Introducing Ghor


Ghor. The ‘h’ is important. Gor means graveyard in Dari. It’s a mistake in pronunciation I continue to make and a similarity I continue to be amused by. The province has its fair share of graveyards – heaps of jagged stones with coloured rags fluttering on sticks above them – but other parts of the country have certainly seen more violence and hold more reminders. Rather, it is the similarity with the old nautical phrase ‘graveyard watch’ that strikes me: that time in a ship’s day when the night is darkest, the hours slowest.

Ghor is a backwater: it takes Afghanistan’s graveyard watch. Colleagues in Kabul laugh at me for seeming to like it here. One man from Nuristan, a province known for its beauty but not for its ease of access, looked at me with a pity approaching horror when I told him Ghor is where I spend much of my time. Finding qualified staff willing to work here for any length of time is a perpetual problem. It is, as the young men I work with frequently remind me, a boring place to be. And as a fellow expat said, it helps to be a little introverted to get by out here.

In the simplified political geography usually given to Afghanistan and the apparent separation of North and South, Ghor doesn’t quite fit, being awkwardly in the middle and studiously avoided by the country’s ‘ring road.’ It shares this fate with equally mountainous Bamiyan and Daikundi provinces. I don’t know about Daikundi, but at least Bamiyan is a day’s drive from Kabul and has two anti-Buddhas and a Japanese hotel serving vegetable sushi to raise its profile.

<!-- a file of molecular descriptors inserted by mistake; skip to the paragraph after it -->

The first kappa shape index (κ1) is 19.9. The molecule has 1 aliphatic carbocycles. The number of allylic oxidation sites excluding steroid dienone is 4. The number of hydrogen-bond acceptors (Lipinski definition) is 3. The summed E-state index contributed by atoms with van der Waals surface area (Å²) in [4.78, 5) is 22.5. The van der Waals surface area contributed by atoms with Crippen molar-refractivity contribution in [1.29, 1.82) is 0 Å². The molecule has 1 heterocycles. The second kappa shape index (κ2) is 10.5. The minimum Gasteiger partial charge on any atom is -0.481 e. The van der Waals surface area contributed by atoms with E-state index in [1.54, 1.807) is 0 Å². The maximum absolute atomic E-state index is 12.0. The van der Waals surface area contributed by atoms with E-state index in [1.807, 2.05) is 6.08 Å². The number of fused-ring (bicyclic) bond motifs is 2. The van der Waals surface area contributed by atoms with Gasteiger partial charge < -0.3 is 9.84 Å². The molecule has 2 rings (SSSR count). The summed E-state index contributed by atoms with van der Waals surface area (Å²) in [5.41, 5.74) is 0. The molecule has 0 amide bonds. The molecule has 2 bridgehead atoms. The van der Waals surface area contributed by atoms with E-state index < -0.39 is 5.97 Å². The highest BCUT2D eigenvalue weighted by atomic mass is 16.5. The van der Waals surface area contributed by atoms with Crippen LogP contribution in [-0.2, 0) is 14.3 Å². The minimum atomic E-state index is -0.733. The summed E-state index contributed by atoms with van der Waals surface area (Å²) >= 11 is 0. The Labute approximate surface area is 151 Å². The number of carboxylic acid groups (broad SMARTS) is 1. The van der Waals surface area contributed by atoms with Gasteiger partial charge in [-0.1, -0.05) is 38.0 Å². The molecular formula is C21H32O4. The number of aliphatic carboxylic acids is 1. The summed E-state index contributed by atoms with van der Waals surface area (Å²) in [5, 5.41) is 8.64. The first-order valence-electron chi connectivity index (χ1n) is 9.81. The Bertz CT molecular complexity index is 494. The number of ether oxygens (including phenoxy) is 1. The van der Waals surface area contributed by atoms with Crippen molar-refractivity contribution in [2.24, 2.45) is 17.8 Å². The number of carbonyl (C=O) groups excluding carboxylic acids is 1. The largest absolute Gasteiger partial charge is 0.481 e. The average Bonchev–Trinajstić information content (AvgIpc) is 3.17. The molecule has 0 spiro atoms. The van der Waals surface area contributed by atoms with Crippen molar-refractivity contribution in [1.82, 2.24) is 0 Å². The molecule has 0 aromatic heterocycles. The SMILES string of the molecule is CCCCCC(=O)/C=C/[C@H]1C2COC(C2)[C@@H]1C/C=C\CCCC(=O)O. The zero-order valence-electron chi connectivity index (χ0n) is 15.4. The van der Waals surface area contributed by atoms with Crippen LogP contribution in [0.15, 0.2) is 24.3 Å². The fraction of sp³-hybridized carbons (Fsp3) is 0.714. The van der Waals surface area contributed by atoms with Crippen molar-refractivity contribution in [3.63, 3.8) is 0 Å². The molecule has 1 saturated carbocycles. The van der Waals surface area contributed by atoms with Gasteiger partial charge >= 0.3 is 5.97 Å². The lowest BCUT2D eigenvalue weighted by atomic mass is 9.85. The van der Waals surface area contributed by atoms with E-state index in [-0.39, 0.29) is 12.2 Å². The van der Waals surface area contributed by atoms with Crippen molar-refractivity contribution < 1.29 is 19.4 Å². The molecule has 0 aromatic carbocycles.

Neither the ‘good guys’ nor the ‘bad guys’ take much interest in Ghor. It is hard to reach and has little to draw people to it. One of the few times people get interested in Ghor is when other areas threaten its isolation. In one meeting, a USAID chap in Kabul spoke of his growing interest in the province as the ‘Taliban’ were pushed into it from fighting to the south. So he came to speak of the need for pre-emptive development to head them off at the pass. Or something like that. It is unfortunate that people here see large sums of money being spent in areas beset by violence while sleepy old Ghor gets diddly squat. I can’t quite figure out how that translates as a ‘peace dividend.’

Some days though I take comfort from the fact that, at present, Ghor is largely forgotten by all and sundry.

I have cited these statistics in so many documents I no longer believe them, but for what they are worth: The female literacy rate in Ghor is 3.7%, compared with a national average of 19.6%. The male literacy rate is 25.9%. 68% of families in Ghor have no access to a toilet. 71% of families are further than half a day’s walk from the nearest health facility, or have no access at all. Over 90% have no electricity. 93% of households have ‘low diet diversity across all food groups,’ the highest rate in Afghanistan. (These figures are from the National Risk and Vulnerability Analysis of 2003 and 2005.)

The province’s name comes, I believe, from the Ghorid empire that had its centre here x number of centuries ago. Clearly I need to do my homework before waxing lyrical on that.


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